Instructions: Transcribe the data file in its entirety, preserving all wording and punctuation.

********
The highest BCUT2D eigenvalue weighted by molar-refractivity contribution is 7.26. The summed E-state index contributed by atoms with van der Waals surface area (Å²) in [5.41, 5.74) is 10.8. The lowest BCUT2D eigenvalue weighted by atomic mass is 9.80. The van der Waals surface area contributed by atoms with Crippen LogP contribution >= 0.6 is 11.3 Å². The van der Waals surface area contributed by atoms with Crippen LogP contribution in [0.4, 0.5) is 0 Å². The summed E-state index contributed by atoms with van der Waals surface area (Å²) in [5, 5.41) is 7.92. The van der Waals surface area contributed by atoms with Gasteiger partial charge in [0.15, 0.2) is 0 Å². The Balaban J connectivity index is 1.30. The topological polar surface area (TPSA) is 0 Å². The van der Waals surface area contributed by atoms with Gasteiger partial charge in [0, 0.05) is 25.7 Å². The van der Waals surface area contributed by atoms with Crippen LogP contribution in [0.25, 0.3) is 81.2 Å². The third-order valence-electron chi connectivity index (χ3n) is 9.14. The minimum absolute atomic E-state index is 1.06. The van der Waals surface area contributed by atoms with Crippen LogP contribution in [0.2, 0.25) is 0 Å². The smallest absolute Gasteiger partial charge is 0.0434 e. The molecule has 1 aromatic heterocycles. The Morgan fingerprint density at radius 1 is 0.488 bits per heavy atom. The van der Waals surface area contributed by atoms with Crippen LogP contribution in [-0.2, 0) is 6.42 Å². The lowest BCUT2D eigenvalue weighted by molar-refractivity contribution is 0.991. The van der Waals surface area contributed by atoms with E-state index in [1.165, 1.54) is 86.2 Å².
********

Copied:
The highest BCUT2D eigenvalue weighted by molar-refractivity contribution is 7.26. The summed E-state index contributed by atoms with van der Waals surface area (Å²) in [5.41, 5.74) is 10.8. The lowest BCUT2D eigenvalue weighted by atomic mass is 9.80. The van der Waals surface area contributed by atoms with Crippen LogP contribution >= 0.6 is 11.3 Å². The van der Waals surface area contributed by atoms with Crippen LogP contribution in [0.4, 0.5) is 0 Å². The summed E-state index contributed by atoms with van der Waals surface area (Å²) in [5, 5.41) is 7.92. The van der Waals surface area contributed by atoms with Gasteiger partial charge in [0.15, 0.2) is 0 Å². The Balaban J connectivity index is 1.30. The topological polar surface area (TPSA) is 0 Å². The van der Waals surface area contributed by atoms with Gasteiger partial charge in [0, 0.05) is 25.7 Å². The van der Waals surface area contributed by atoms with Crippen LogP contribution in [0.25, 0.3) is 81.2 Å². The third-order valence-electron chi connectivity index (χ3n) is 9.14. The minimum absolute atomic E-state index is 1.06. The van der Waals surface area contributed by atoms with Crippen LogP contribution in [0.2, 0.25) is 0 Å². The smallest absolute Gasteiger partial charge is 0.0434 e. The molecule has 1 aromatic heterocycles. The Morgan fingerprint density at radius 1 is 0.488 bits per heavy atom. The van der Waals surface area contributed by atoms with Crippen LogP contribution in [-0.2, 0) is 6.42 Å². The lowest BCUT2D eigenvalue weighted by molar-refractivity contribution is 0.991. The van der Waals surface area contributed by atoms with E-state index in [1.165, 1.54) is 86.2 Å².